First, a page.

Furthermore, after some dialogue with me, the authors decided that it would be appropriate to eliminate data from states, such as Kansas, where abortion reporting was inconsistent over time. These changes had a substantial effect on the study’s findings.
The new version provides evidence that welfare spending has no more than a marginal effect on the incidence of abortion. In fact, the new regression results indicate that none of the welfare policies which the authors previously argued were effective tools for reducing the incidence of abortion have a substantial abortion-reducing effect.
(To analyze the effect of various types of welfare spending on abortion rates, the authors make use of a statistical technique known as a "regression." Regression analysis makes it possible to "hold constant" the effects of various factors that might influence state abortion rates, such as demographic shifts or economic fluctuations.
This makes it possible to more accurately predict the effects of more welfare spending or the enactment of pro-life laws on the incidence of
Wright clearly states that "WIC payments are not correlated with the abortion rate in the 1990s." But Wright continues to argue that increased Aid to Families with Dependent Children (AFDC)/TA NF spending reduces state abortion rates. However, his regression results raise serious doubts about the reliability of this finding.
Wright runs a series of regressions using only data from the 1990s.
This shows that increases in AFDC/TANF spending is correlated with statistically significant abortion declines. However, regressions run on data from 1982 to 2000 find that AFDC/TANF spending has only a marginal impact on the incidence of abortion. Furthermore, when Wright runs regressions on data from the 1980s, he finds that AFDC spending actually increases the incidence of abortion and the coefficient approaches conventional levels of statistical significance.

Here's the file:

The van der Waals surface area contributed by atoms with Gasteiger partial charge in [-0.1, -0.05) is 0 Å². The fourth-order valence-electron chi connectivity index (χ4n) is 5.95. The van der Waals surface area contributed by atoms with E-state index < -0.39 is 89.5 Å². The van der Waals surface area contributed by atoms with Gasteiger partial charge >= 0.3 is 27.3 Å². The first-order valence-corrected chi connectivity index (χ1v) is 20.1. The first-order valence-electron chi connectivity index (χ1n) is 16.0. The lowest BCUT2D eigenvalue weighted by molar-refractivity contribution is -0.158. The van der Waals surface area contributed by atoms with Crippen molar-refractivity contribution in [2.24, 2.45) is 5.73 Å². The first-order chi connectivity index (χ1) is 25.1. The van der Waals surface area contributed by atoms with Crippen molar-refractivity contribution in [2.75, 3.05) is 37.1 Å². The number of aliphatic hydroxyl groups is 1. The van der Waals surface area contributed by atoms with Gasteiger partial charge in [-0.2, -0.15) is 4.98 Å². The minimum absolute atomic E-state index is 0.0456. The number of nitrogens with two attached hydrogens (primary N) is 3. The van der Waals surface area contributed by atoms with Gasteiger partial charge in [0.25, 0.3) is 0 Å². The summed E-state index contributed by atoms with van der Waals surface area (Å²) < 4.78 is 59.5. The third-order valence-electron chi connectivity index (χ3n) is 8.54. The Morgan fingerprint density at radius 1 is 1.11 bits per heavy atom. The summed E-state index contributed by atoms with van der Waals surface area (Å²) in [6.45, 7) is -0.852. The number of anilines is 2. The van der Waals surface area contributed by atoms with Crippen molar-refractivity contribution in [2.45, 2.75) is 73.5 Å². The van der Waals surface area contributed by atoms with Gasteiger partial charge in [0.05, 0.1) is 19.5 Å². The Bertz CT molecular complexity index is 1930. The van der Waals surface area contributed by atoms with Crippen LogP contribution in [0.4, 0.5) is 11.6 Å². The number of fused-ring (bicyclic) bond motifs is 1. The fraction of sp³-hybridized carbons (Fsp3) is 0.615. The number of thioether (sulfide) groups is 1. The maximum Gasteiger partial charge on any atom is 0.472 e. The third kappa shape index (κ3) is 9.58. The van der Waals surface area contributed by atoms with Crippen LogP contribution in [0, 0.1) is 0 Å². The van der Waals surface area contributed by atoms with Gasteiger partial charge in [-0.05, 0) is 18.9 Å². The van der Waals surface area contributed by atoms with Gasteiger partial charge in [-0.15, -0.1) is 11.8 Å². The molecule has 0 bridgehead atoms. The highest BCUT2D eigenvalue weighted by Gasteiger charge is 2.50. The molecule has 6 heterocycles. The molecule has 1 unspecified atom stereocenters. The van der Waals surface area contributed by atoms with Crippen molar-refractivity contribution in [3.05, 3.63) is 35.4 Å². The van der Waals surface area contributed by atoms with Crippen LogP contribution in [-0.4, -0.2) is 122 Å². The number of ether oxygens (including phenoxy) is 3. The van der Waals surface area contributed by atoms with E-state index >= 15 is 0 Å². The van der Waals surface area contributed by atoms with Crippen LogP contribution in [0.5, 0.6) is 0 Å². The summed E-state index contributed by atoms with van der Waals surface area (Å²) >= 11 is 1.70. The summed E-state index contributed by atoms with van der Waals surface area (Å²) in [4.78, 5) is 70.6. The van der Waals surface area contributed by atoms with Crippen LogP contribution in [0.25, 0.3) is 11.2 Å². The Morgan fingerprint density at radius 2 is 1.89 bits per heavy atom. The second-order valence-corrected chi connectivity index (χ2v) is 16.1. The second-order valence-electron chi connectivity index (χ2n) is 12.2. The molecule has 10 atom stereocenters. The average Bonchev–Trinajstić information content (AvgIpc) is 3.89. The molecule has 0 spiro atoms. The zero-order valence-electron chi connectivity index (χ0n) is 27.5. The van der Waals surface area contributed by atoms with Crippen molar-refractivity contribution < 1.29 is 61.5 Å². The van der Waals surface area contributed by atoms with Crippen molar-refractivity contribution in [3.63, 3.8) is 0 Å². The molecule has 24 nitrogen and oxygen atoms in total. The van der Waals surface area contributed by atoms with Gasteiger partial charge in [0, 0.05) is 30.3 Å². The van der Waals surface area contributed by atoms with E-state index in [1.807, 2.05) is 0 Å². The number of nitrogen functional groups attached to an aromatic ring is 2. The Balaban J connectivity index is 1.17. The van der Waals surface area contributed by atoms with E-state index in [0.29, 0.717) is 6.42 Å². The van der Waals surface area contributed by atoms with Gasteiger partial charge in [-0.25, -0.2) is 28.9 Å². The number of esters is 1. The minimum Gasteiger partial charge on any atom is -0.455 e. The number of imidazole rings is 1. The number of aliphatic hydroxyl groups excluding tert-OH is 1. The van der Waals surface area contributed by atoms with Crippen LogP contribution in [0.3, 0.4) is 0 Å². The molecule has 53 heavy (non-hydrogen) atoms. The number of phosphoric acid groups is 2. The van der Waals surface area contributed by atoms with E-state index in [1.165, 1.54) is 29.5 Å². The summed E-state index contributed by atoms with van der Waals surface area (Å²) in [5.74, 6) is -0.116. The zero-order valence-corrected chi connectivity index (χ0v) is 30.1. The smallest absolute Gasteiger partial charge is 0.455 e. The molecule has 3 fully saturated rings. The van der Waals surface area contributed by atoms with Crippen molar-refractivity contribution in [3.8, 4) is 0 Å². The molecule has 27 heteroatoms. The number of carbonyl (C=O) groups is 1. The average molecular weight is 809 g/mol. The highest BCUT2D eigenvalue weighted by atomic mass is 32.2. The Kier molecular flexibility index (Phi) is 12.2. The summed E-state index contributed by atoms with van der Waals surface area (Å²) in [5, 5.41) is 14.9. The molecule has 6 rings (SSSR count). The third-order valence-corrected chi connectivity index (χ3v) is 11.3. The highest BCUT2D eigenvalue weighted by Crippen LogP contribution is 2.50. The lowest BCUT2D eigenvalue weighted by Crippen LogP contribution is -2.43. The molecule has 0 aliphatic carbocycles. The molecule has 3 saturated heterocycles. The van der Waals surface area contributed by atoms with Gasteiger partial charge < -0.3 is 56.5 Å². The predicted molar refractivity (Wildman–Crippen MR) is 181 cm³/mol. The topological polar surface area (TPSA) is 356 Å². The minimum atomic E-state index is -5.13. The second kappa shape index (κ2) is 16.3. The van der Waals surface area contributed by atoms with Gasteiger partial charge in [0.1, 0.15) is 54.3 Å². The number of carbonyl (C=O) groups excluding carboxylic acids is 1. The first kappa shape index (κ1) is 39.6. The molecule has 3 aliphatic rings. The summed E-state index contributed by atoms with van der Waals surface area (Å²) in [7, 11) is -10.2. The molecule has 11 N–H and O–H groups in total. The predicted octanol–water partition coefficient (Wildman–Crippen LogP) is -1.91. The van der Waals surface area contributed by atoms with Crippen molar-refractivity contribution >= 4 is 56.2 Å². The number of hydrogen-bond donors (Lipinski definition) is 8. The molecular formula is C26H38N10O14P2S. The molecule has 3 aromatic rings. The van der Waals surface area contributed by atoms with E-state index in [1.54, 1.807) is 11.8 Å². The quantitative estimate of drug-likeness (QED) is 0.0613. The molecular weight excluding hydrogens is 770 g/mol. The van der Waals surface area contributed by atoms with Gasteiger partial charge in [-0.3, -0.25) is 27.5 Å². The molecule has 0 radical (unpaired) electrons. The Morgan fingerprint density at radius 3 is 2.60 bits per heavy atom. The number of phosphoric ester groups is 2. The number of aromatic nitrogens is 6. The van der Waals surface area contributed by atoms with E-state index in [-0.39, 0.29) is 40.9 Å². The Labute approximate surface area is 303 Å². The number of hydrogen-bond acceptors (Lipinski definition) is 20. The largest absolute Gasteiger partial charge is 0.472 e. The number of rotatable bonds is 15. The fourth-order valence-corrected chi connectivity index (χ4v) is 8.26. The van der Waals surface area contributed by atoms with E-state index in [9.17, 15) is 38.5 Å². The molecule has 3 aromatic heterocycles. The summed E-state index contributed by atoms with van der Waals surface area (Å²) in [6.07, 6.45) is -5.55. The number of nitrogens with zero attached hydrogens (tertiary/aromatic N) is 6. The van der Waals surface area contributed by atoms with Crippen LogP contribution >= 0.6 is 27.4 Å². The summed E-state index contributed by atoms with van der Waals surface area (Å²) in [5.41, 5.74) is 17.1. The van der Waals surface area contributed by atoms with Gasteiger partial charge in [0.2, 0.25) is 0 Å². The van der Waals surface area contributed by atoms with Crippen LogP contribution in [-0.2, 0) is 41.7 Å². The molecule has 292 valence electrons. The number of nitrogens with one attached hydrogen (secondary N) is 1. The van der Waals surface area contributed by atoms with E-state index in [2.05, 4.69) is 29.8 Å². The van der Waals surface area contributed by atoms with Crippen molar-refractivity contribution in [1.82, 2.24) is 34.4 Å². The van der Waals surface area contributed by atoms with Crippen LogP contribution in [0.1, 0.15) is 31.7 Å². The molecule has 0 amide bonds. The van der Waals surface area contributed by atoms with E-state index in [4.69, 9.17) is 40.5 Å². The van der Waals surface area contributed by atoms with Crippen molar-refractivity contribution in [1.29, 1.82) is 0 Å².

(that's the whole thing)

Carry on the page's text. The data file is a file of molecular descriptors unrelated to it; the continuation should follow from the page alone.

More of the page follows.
Why is this important? For social science findings to be reliable, the results should be fairly consistent across time. These findings certainly are not. Furthermore, Wright makes no effort to explain why welfare spending has such disparate effects on abortion rates during different time periods.
In addition, many of the flaws in the previous study’s analysis of the impact of pro-life legislation are still prevalent in the current version. For instance, Wright states that parental involvement laws, like the other state laws restricting abortion, have little impact on overall abortion rates.
But, of course! Since parental involvement laws directly affect only minors, Wright should have pointed out that analyzing their effects on the overall abortion rate is not a methodologically sound way to gauge their actual impact.
Unfortunately, Catholics in Alliance for the Common Good continues to miss the boat and mislead the public. There exist plenty of peer-reviewed studies which find that public funding restrictions and parental involvement laws reduce the incidence of abortion.
However, instead of acknowledging the positive impact of pro-life legislation and constructively working with pro-lifers to promote social policies that will further reduce abortion rates, Catholics in Alliance for the Common Good seems primarily interested in providing moral, political, and theological cover for supporters of Barack Obama and other Democrats who support "abortion rights."
However, their latest research indicates that their original findings have been unable to withstand serious scrutiny.